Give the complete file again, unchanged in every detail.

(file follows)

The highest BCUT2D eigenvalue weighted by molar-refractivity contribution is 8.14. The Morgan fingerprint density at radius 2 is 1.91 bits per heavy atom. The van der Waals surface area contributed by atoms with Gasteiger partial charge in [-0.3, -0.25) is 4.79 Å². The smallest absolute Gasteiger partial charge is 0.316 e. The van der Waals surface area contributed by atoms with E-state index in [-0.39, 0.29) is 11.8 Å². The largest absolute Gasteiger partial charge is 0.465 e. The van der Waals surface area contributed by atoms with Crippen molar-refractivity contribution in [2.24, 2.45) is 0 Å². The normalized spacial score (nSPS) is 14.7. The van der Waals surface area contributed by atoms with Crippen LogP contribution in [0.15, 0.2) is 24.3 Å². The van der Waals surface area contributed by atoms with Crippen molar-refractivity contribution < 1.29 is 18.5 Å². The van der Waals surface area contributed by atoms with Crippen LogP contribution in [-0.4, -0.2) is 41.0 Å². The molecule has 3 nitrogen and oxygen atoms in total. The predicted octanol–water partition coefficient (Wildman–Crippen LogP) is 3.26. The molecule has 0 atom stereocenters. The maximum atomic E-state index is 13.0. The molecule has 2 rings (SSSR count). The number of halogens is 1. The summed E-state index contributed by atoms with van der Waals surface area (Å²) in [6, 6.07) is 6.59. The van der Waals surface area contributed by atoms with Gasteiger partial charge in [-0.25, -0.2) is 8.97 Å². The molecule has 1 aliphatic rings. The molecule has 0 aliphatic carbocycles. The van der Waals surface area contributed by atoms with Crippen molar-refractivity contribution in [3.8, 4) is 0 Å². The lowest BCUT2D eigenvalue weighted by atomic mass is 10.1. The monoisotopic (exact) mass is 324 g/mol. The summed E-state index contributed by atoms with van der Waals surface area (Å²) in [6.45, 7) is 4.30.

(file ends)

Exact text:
The highest BCUT2D eigenvalue weighted by molar-refractivity contribution is 8.14. The Morgan fingerprint density at radius 2 is 1.91 bits per heavy atom. The van der Waals surface area contributed by atoms with Gasteiger partial charge in [-0.3, -0.25) is 4.79 Å². The smallest absolute Gasteiger partial charge is 0.316 e. The van der Waals surface area contributed by atoms with E-state index in [-0.39, 0.29) is 11.8 Å². The largest absolute Gasteiger partial charge is 0.465 e. The van der Waals surface area contributed by atoms with Crippen molar-refractivity contribution in [2.24, 2.45) is 0 Å². The normalized spacial score (nSPS) is 14.7. The van der Waals surface area contributed by atoms with Crippen LogP contribution in [0.15, 0.2) is 24.3 Å². The van der Waals surface area contributed by atoms with Crippen molar-refractivity contribution < 1.29 is 18.5 Å². The van der Waals surface area contributed by atoms with Crippen LogP contribution in [-0.4, -0.2) is 41.0 Å². The molecule has 3 nitrogen and oxygen atoms in total. The predicted octanol–water partition coefficient (Wildman–Crippen LogP) is 3.26. The molecule has 0 atom stereocenters. The maximum atomic E-state index is 13.0. The molecule has 2 rings (SSSR count). The number of halogens is 1. The summed E-state index contributed by atoms with van der Waals surface area (Å²) in [6, 6.07) is 6.59. The van der Waals surface area contributed by atoms with Gasteiger partial charge in [-0.25, -0.2) is 8.97 Å². The molecule has 1 aliphatic rings. The molecule has 0 aliphatic carbocycles. The van der Waals surface area contributed by atoms with Crippen molar-refractivity contribution in [3.8, 4) is 0 Å². The lowest BCUT2D eigenvalue weighted by atomic mass is 10.1. The monoisotopic (exact) mass is 324 g/mol. The summed E-state index contributed by atoms with van der Waals surface area (Å²) in [6.45, 7) is 4.30.